The Gateway Cities Journal
News and information for leaders who care about Gateway Cities


Building on What Works


For Gateway Cities, public education has become the foundation upon which all else stands. Schools make our neighborhoods strong because families choose homes based on the quality of the learning opportunities in the community. Public education is also critical for Gateway Cities because we have large and disproportionately young populations. Our youth will make up a very sizeable share of the future labor force in our regions. Their skills will be critical to attracting employers and strengthening local businesses and civic organizations.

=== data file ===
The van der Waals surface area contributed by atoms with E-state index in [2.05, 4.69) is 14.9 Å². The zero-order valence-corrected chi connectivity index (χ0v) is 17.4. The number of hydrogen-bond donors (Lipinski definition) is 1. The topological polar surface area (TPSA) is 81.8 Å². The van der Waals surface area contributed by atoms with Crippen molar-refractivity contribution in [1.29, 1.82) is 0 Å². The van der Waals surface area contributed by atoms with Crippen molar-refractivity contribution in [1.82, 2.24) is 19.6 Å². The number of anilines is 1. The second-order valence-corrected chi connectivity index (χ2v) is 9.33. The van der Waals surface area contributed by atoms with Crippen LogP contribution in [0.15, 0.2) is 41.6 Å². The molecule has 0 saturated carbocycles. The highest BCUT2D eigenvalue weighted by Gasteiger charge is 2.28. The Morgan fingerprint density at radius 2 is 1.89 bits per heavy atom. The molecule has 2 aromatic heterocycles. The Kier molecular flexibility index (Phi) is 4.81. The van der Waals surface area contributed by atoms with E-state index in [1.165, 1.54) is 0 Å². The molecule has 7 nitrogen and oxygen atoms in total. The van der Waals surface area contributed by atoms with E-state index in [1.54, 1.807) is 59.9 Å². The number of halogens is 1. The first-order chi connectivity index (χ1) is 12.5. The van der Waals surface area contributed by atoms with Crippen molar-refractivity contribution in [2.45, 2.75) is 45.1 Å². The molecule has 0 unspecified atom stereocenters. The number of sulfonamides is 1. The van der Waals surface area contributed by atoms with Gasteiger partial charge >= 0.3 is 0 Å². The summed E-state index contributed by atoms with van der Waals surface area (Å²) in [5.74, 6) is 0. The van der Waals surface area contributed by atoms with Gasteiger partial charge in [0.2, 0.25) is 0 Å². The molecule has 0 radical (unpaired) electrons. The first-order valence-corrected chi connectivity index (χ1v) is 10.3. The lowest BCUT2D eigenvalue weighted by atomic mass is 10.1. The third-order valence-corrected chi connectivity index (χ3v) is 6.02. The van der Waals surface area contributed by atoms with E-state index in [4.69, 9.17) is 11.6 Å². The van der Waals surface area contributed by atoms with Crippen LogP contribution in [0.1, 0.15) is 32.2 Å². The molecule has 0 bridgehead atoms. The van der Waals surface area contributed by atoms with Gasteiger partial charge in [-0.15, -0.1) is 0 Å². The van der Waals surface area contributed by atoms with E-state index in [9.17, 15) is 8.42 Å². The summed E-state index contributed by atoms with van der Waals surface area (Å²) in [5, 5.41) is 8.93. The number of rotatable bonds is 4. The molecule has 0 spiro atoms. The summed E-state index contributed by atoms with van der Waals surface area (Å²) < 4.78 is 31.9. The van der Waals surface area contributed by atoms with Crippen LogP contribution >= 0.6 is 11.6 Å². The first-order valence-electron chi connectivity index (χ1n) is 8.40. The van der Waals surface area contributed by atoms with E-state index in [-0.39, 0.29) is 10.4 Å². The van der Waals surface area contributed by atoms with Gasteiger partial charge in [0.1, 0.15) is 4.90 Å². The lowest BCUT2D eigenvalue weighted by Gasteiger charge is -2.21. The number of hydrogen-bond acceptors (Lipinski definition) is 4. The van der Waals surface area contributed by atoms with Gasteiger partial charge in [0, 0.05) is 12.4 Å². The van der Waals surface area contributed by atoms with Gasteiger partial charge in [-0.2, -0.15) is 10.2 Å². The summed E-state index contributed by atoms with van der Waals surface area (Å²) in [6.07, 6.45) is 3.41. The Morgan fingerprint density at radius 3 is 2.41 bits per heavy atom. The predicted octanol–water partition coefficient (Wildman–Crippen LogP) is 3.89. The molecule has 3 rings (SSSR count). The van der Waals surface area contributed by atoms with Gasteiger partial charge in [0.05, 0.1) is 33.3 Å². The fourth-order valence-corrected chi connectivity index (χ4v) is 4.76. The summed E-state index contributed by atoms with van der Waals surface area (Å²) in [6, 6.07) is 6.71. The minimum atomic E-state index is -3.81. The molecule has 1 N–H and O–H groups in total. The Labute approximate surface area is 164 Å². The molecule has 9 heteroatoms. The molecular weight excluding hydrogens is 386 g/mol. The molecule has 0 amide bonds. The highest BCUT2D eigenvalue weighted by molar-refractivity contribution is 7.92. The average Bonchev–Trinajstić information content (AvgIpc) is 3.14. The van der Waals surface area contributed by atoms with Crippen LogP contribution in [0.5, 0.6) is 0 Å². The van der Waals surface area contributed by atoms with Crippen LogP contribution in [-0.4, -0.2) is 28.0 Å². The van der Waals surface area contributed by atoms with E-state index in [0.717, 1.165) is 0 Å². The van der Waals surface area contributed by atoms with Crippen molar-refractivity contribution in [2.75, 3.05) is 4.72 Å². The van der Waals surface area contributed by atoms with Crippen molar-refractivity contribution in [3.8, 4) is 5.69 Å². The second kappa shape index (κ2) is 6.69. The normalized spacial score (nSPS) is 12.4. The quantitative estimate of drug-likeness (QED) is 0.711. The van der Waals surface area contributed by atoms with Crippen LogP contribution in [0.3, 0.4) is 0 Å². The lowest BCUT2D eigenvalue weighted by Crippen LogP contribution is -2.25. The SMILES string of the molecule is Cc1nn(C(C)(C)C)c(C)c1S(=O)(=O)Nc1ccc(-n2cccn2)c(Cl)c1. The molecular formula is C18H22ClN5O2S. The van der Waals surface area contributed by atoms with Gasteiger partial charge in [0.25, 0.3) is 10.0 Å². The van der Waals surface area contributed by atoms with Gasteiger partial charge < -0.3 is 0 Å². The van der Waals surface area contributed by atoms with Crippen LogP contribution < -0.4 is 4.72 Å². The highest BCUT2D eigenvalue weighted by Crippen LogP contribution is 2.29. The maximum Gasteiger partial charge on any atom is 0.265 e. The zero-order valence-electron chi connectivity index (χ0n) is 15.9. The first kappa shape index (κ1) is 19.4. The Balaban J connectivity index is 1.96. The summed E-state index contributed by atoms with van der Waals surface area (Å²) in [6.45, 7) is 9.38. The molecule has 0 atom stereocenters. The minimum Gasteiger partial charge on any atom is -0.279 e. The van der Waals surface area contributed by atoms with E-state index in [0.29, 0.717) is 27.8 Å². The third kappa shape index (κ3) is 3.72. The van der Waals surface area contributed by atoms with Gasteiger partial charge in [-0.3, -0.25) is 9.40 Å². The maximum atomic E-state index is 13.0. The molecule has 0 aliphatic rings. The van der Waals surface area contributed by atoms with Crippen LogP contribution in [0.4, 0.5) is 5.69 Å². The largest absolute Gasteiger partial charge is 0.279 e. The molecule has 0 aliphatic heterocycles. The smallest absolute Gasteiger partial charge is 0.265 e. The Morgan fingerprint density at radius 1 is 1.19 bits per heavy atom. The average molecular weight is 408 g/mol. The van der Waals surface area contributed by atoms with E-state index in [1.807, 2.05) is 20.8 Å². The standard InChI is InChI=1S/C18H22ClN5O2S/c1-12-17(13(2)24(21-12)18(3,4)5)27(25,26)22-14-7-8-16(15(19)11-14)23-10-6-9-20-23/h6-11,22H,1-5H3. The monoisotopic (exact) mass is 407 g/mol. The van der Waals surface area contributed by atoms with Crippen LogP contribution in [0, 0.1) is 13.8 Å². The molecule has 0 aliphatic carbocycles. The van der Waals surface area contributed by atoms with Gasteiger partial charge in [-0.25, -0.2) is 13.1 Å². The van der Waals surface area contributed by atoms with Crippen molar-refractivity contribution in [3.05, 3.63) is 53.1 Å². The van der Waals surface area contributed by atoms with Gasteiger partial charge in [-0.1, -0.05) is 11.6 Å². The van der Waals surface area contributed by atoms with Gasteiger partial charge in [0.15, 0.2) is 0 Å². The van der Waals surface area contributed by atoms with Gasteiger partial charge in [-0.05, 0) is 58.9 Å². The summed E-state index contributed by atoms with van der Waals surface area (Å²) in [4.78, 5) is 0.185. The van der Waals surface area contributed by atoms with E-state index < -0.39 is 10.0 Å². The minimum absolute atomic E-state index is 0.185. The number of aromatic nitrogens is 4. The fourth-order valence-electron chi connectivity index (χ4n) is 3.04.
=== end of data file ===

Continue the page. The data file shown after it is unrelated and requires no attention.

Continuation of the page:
These realities led us to develop the Gateway Cities Education Vision, which outlines exactly what's needed to ensure that our communities are able to offer children and families exceptional learning experiences. Joining the Building on What Works Coalition last week was a major step forward in our effort to advance these policies.


This new coalition will unite educators, business leaders, and elected officials around a proposal for a $75 million fund to invest in early education and expanded learning time. This fund would also provide resources to help our cities design the innovative community-wide learning systems we envision.


Gateway City educators have made significant progress in recent years establishing what works, but too often our gains have been achieved with unstable grant funding. A perfect example is the Summer Enrichment Academies we successfully built to better serve English Language Learners. Rigorous research established that these programs delivered results in their very first year. Last week, all funding for these academies was eliminated by 9c cuts.